Yesterday I talked about the Ten Commandments of Composting. The First Commandment was to pick the right composting bin. You want your bin to be a container that allows air to enter, keeps rodents and rain out, keeps heat in and looks more attractive than just some pile of rotting leaves and fruit, especially if you have neighbors. A bin will also do one more thing – it will save you space in your garden.
You can build your own bin or buy a prefabricated one. They need to have open bottoms, covered top, and enclosed sides that still allow air to enter, but with openings too small for mice or other pesky varmints.
Another option is to use a prefabricated plastic bin. There are several common types. The predominant version is like an open-bottom garbage can. Compost goes in on top (with lid removed, of course), and out comes wonderful organic compost out the trap door at the base. Of course, it is not quite so simple as this!
Remember, one of the keys to composting is that you need to turn the pile every few weeks to keep air circulating and speed the decomposition process. This type of bin is actually a bit difficult to reach into with a gardening fork or spade to turn the material. Often it is easier to just lift the bin up off the composting pile, move it a few feet away, then spade all of the compost into the newly moved bin, aerating and turning the pile in the process.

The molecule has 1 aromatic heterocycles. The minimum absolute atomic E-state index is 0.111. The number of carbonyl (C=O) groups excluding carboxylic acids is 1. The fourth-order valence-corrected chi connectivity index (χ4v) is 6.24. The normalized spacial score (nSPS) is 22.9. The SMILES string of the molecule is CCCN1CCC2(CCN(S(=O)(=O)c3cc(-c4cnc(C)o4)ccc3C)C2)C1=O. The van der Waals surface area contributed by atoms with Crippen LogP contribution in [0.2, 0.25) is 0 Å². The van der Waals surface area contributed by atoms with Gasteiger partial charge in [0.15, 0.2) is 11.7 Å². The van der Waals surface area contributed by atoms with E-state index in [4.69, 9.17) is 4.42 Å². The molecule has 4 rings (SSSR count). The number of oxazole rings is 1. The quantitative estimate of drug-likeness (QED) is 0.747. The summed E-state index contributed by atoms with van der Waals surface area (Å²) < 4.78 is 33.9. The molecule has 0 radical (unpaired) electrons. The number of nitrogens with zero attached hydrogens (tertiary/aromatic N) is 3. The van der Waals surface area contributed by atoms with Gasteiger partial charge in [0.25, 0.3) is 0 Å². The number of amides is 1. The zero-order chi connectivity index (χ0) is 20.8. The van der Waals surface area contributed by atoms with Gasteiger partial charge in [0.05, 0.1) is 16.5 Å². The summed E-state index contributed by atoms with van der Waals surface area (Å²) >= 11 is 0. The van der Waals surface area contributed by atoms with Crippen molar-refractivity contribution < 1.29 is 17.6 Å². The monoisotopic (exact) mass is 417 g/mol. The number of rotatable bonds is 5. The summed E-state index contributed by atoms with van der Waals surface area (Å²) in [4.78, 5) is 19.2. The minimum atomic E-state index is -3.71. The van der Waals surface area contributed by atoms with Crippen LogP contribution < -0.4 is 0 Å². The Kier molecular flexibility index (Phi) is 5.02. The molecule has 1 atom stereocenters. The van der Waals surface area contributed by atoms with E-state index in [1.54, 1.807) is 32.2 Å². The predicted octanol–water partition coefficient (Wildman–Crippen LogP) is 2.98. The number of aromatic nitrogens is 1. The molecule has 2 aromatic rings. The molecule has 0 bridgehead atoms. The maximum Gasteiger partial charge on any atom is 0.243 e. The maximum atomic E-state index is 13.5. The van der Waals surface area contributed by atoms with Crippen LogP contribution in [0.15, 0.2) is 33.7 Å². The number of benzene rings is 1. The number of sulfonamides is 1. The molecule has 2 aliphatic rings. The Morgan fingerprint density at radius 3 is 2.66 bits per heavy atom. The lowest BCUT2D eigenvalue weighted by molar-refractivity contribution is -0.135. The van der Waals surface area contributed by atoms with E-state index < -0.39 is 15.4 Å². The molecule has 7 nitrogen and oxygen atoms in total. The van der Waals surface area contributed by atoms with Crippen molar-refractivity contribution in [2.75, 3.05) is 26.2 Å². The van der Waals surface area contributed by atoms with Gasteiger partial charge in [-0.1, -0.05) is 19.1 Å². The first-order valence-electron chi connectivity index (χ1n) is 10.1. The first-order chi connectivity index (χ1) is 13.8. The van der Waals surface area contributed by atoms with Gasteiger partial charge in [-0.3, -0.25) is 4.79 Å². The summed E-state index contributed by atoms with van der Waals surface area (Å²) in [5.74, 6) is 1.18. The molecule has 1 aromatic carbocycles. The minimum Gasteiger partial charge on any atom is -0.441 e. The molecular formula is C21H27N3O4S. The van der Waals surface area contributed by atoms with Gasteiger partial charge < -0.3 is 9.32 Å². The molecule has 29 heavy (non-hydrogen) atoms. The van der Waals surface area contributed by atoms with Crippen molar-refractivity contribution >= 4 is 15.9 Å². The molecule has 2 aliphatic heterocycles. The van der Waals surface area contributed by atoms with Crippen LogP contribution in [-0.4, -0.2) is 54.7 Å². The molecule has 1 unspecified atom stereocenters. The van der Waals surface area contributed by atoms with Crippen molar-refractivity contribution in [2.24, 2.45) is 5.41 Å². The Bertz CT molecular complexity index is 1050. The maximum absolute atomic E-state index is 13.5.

My choice is the BioStack composter. It consists of three stackable sections.
The beauty of this alternative is in the turning process. The Biostack allows you to take one level off at t a time, move it, shivel in the compost, then add the next section and so forth. This makes turning the pile relatively easy and keeps the pile contained at all times.
I got mine from Smith & Hawken, but with them going out of business recently, I am not sure if the Biostack is still available. There are other versions of the same principle, however.
There are many other types of bins to choose from. Spend an inspirational evening at home googling “compost bin” and let your eyes wander far and wide!
You’ll see bins that make the turning process very easy – they rotate on a spindle. I’ve never used one of these, but I have heard that since compost tends to be pretty wet, these bins get a bit leaky and full of water, with no place for the moisture to go. Give it a try though and let me know how they work!
For more info, go to http://www.howtocompost.org/
Gardening Eden: How Creation Care Will Change Your Faith, Your Life and Our World, by Michael Abbaté, published by WaterBrook Press, a division of Random House, 2009. ISBN 978-0-30744-499-8. For more info: www.michaelabbate.com